17 June 2011
Uig, Isle of Skye, Scotland
In a hostel with a particularly asinine internet access system. Photos to come at a later date.
The previous few months I’ve been “living” – mentally, at least, wherever I am. Ireland, Scotland, and France I’ve been more in “vacation” mode.” Which is a different mentality with different motivations for writing. In India, I was much more likely to reflect on the adventures of the day to day. Europe is a lot closer to “Today we did X. It was pretty. Mom and I haven’t killed each other yet.”
Not quite the same thought process.
I owe y’all a true entry on Ireland – two entries for Ireland 2011 isn’t really acceptable. I’m not sure if this is it. The short and dirty is that C and I had a lovely time, if not the time that was planned. Our days involved regular irish coffee and/or Guinness, ice cream (if you didn’t get that memo) and incredible scenery. C and I remain the type of friend where if one of us is thinking too loudly, the other one asks, “What did you say?”
My day in Dublin to myself was a boring one, though productive. I did normal stuff that really only seems boring when it’s actually routine. Something that never fails to entertain me is how frequently normal stuff becomes an adventure when you’re abroad. Or, if not an adventure, at least more interesting. For example, I got my hair cut by a gay man with an Irish accent so thick I honestly couldn’t tell you what he said or what he was planning to do to my hair, but my split ends are mostly gone, my layers are back, and I somehow ended up with a similar haircut to before.
I spent some time poking around the shops on Grafton street, intending to bolster my travel wardrobe with something other than the same two pairs of pants and four shirts. Instead I left my shopping expedition with pretty lacey black things that do me absolutely no good in my next two weeks of travel sharing a hostel room with my mother.
My Mom and I are renting a car here in Scotland. I arrived prepared to drive that first day. My Mom was getting off a transatlantic flight and I had about five months of living with cars driving on the left and through those hellish things called round abouts.1
It was a reasonable assumption, one that did not factor in my *cough*superior*cough* navigational skills. Needless to say, she’s been doing most of the driving and I’ve been doing most of the navigating and hand holding through round abouts. She’s done an excellent job with single track roads, another hellish concept not designed for drivers of rental Mercedes.
That’s right, Mercedes. We requested a Focus or something along those lines. They were out and we refused to drive a stick2 so they gave us a Benz, which makes single tracking even more nerve wrecking. It has a fancy parking senor that sounds an alarm each time the car gets too close to something (even if that something is grass).
It’s been going off a lot, what with all the ditches we’ve gone into for passing purposes, the cars that squeezed by, and the sheep running about.
(Mom suggested that we shoot the buzzer thing as there does not appear to be a way to turn it off. I’m not sure that Hertz would appreciate our ingenious adaptation to the Scottish roads.)
We spent our first three nights in a hostel3 in Tobermory, Isle of Mull. Which is possibly the most adorable town I’ve ever seen, though with its population of 1,200 or so people I am not really tempted to move there.
Mull is beautiful, with moments of breathtaking scenery – after the Himalayas, I was not sure I would ever experience that again. But I haven’t gotten jaded to nature’s various forms of beauty: I can still be awed.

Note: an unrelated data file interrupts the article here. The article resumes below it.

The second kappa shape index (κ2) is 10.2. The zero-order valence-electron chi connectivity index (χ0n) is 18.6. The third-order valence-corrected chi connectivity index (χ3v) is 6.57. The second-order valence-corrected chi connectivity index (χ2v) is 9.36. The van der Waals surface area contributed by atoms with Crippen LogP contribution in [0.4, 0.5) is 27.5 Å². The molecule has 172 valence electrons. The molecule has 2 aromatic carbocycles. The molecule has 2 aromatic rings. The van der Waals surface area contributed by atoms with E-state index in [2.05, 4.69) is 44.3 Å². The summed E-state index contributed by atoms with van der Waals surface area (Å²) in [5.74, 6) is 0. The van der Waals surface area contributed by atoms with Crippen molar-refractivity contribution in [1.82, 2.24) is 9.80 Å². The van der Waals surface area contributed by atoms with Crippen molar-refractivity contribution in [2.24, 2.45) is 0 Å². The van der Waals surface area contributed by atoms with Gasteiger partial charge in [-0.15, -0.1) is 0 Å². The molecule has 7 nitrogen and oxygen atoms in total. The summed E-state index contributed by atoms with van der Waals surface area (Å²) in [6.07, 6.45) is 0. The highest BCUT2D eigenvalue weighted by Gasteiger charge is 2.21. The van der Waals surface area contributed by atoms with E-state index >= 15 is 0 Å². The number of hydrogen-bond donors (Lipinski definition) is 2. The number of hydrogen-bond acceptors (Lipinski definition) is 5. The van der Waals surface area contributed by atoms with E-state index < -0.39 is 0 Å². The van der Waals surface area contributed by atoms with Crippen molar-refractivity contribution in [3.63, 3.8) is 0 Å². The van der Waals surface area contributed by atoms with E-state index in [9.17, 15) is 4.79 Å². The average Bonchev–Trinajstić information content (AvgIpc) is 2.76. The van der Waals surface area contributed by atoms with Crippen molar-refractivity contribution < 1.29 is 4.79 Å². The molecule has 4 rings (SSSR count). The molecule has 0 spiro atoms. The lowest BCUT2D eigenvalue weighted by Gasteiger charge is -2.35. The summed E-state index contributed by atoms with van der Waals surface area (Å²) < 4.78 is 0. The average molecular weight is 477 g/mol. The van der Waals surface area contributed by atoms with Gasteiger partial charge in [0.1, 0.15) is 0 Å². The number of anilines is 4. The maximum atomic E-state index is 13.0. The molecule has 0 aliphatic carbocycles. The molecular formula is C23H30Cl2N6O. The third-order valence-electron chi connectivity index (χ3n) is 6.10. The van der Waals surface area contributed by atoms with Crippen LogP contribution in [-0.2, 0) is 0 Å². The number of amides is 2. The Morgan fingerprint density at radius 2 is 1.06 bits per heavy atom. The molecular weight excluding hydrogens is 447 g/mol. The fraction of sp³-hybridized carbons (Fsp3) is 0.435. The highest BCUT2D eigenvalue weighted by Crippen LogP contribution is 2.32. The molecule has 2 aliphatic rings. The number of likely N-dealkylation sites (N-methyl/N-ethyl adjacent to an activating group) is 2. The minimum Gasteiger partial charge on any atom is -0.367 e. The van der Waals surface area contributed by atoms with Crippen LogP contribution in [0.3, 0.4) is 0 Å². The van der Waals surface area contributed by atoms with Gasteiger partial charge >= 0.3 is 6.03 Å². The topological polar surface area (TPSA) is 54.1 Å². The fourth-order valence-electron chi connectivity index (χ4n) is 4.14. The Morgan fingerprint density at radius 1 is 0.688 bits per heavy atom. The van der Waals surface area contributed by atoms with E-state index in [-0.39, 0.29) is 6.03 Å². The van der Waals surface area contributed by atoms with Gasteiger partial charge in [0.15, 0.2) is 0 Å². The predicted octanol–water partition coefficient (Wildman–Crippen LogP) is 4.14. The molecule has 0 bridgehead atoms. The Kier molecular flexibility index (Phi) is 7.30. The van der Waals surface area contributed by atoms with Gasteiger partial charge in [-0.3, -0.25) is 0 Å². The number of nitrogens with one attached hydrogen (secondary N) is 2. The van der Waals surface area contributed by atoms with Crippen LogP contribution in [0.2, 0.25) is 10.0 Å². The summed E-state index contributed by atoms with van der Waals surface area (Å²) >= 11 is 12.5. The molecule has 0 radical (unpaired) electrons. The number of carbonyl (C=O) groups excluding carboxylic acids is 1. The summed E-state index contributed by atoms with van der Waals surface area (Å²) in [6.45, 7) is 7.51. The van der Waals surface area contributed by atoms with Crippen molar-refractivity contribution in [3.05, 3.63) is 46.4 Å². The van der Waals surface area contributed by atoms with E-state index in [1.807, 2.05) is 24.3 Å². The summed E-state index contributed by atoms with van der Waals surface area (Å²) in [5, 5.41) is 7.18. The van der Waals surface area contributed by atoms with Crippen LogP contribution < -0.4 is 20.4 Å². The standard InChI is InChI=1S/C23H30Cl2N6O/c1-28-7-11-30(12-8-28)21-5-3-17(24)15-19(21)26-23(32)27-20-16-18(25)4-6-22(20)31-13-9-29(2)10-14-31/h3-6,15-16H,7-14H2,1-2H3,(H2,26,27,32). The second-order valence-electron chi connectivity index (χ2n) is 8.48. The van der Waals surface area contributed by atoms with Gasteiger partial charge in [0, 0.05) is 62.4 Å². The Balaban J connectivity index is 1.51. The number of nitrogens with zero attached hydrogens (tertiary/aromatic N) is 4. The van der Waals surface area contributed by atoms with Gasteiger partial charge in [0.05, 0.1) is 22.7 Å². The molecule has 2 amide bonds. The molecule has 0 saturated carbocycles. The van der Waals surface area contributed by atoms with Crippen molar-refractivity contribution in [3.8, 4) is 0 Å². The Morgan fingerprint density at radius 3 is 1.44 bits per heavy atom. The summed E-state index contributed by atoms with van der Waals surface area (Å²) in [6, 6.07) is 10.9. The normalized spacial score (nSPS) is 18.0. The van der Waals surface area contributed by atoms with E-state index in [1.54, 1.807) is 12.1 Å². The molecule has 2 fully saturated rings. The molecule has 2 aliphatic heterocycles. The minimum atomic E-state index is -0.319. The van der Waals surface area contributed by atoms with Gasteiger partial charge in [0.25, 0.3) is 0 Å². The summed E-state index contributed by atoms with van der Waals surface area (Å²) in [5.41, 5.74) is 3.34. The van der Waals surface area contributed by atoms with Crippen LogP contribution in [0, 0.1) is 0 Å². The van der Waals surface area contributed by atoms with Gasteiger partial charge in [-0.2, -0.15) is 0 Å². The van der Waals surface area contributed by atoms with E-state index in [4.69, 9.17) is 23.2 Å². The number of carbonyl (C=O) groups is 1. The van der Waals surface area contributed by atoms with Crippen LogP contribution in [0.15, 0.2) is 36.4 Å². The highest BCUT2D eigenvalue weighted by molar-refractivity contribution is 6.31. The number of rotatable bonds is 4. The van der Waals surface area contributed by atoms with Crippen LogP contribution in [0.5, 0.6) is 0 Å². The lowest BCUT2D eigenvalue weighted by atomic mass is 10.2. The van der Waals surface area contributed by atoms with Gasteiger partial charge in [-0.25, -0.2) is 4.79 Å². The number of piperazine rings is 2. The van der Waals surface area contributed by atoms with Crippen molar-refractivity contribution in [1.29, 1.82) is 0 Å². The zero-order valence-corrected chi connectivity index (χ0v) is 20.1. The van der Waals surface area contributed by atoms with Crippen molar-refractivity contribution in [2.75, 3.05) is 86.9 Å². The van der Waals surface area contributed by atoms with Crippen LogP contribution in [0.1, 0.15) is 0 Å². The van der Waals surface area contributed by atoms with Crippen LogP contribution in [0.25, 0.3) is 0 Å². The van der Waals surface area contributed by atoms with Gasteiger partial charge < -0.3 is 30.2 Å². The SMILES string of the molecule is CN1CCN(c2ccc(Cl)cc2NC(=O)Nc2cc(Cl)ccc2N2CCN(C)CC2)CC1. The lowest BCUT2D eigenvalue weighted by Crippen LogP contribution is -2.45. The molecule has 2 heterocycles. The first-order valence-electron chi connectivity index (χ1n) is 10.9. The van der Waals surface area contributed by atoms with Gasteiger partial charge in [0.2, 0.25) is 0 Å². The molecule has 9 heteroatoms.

I want very badly to return to Scotland with my camping gear and a muck about in these woods and mountains for a few weeks. It’s odd to think that this fall I won’t even have to go th rough immigration to do so.
Our first day it rained and we spent most of it exploring a castle and driving around the island. Our intention was to see Calgary Bay, but we misjudged just how long it would take to drive along the windy, single track road that loops the Northern half of the island. It was beautiful though. If anyone asked us what we did that day we could probably sum it up with “We drove around and said ‘Wow’ a lot.”
Our second day it did not rain. It was gorgeous and sunny and we spent the afternoon sunbathing on an uninhabited island surrounded by puffins.
Puffins are so much more tiny than I expected them to be. It’s hard not to smile at their goofy, awkward beauty. You half expect their beak to weigh them down in flight, it seems like the heaviest bit of their little body.
I got to be a part of the day’s entertainment for the sixty some other passengers. I went to use the on board toilet, which is positioned at the front of the main cabin where most of the people were seated. As I was pulling my underwear (knickers) and pants (trousers) back up, a huge swell knocked me over. I slammed into the door, jarring the latch, and fell out into the main cabin, with those sixty some retirees, birth watchers, and families getting a nice view of my pale ass.
There are times when I really appreciate having a sense of humor.
Because if I didn’t, I think I would spend most of my life mortified.
1 I am actually so used to the left now that I worry for my safety driving on the right back home.
2 The two people who have attempted to teach me manual can understand why. Though, honestly, we probably could have handled it. Really.
3 I was vaguely concerned that Mom would feel out of place in hostels as one of the few people out of their twenties. I shouldn’t have been concerned – we are both on the younger end of the crowd! For whatever reason, the hostels are filled with retirees. It’s a little odd to share a dorm room with sixty year old (plus) women, though that’s much better than sharing a kitchen with most of them. 0_o